Information about Sharon’s upcoming visit to China
The China Christian Councili, the post-denominational Protestant Church in China (CCC), has invited The United Church of Canada into an encounter of deepened relationships and knowledge of our churches and our respective contexts. Receiving this invitation is an honour. Christianity in Asia is undergoing fundamental change as Christians there integrate scripture, tradition, experience and context. In China, there is tremendous growth happening within churches – the CCC estimates total membership in official Protestant churches to be at least 23 million. This invitation from the China Christian Council to the United Church of Canada presents an occasion for deepened church-to-church engagement, and presents an opportunity to understand China through encounter with Chinese Christians. It recognizes the existing partnership between our churches, the long history of United Church engagement with the people of China, and the potential for learning and growth between churches which have at their heart a vision of unity in diversity among Christians for the sake of God’s mission in the world.
• To deepen the relationship between the China Christian Council and The United Church of Canada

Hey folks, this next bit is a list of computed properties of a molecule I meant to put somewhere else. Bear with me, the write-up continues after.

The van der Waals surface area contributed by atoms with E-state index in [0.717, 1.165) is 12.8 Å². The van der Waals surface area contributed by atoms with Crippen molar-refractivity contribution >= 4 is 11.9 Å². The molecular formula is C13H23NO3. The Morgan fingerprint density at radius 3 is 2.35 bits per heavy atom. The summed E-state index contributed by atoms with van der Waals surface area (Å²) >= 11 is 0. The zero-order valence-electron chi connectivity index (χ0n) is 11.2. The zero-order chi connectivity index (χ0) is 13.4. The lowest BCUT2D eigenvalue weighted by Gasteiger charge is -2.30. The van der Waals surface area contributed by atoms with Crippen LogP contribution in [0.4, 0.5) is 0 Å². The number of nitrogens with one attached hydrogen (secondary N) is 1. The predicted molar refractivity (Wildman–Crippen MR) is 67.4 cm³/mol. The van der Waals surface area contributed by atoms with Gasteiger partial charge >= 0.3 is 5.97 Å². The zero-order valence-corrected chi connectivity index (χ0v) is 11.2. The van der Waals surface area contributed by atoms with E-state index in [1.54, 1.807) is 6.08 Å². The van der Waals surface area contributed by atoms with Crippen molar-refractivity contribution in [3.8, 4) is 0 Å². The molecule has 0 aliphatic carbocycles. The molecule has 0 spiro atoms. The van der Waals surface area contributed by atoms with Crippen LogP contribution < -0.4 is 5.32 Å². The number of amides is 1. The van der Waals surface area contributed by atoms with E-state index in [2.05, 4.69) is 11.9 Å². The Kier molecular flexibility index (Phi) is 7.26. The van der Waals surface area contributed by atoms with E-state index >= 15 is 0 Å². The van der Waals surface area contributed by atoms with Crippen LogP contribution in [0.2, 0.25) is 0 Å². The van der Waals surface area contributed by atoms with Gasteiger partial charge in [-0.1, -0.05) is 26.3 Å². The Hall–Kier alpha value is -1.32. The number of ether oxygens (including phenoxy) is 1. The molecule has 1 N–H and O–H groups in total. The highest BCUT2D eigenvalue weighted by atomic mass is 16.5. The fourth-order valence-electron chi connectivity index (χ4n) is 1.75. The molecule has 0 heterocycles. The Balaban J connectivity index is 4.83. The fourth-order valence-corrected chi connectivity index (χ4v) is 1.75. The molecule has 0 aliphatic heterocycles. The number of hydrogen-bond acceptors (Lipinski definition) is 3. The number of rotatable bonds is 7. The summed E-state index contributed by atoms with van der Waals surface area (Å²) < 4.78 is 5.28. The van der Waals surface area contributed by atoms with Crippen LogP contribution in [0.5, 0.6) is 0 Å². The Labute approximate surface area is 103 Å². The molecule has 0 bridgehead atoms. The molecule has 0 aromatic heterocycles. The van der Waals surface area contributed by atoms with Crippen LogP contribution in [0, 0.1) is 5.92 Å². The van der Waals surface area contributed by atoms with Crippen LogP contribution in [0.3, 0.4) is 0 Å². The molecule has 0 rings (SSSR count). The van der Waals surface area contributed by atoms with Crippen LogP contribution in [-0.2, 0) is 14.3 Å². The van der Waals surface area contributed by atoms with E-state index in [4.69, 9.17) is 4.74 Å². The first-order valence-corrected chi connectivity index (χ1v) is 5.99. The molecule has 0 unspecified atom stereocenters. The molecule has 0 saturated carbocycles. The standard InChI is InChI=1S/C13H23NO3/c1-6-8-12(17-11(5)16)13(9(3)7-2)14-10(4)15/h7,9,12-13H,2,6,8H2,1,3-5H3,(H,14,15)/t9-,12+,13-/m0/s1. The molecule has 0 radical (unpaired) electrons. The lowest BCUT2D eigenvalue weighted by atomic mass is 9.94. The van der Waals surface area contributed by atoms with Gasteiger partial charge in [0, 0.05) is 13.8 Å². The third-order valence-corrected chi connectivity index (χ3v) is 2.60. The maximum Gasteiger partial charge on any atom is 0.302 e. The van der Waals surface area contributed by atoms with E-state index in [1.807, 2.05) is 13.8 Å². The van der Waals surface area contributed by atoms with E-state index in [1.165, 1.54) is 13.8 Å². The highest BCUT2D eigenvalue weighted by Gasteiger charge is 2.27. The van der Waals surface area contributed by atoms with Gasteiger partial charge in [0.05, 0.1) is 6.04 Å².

• To enable participants to relate the work of the China Christian Council to the Chinese context, and to wider global currents in church and society
• To share and explore the history, polity, theologies and ministries of the two churches, and to learn how we may effectively be informed by and support each other’s work
• To reflect on the implications for our mission and ministries of being united/uniting and/or post-denominational churches
Background on the China Christian Council/Three-Self Patriotic Movement
When the Communist Party rose to power in 1949 and established the People’s Republic of China, Christianity was generally regarded with suspicion because of the way Christian missionary efforts had been accompanied by foreign military intervention and occupation. In 1949 there were only approximately 700,000 Protestant Christians in China. These Protestant Christians set out to build an autonomous Chinese church by creating the Three-Self Movement in 1950, with these three principles: self-governance, self-support, and self-propagation.
Nonetheless, Christianity was outlawed during the Cultural Revolution (1966–79). Christians risked persecution by gathering in small underground house groups. To counter these “unregistered meetings,” the government officially restored the Three-Self Patriotic Movement (TSPM) in 1979. The China Christian Council (CCC) was founded the following year.
Protestant Christianity in China is post-denominational: in the CCC denominations no longer exist and believers worship together. Since 1980, more than 56,000 churches and meeting places have opened and membership has grown to 23 million. Some Christians continue to meet in unregistered home meetings.
With the TSPM, the CCC oversees Protestant communities’ work in ministry education, women’s ministries, administration, international relations, and the printing and distribution of Bibles, hymnals, and Christian literature.
The United Church of Canada’s partnership with Chinese Christians dates from the 1880s when the uniting churches started sending missionaries to China.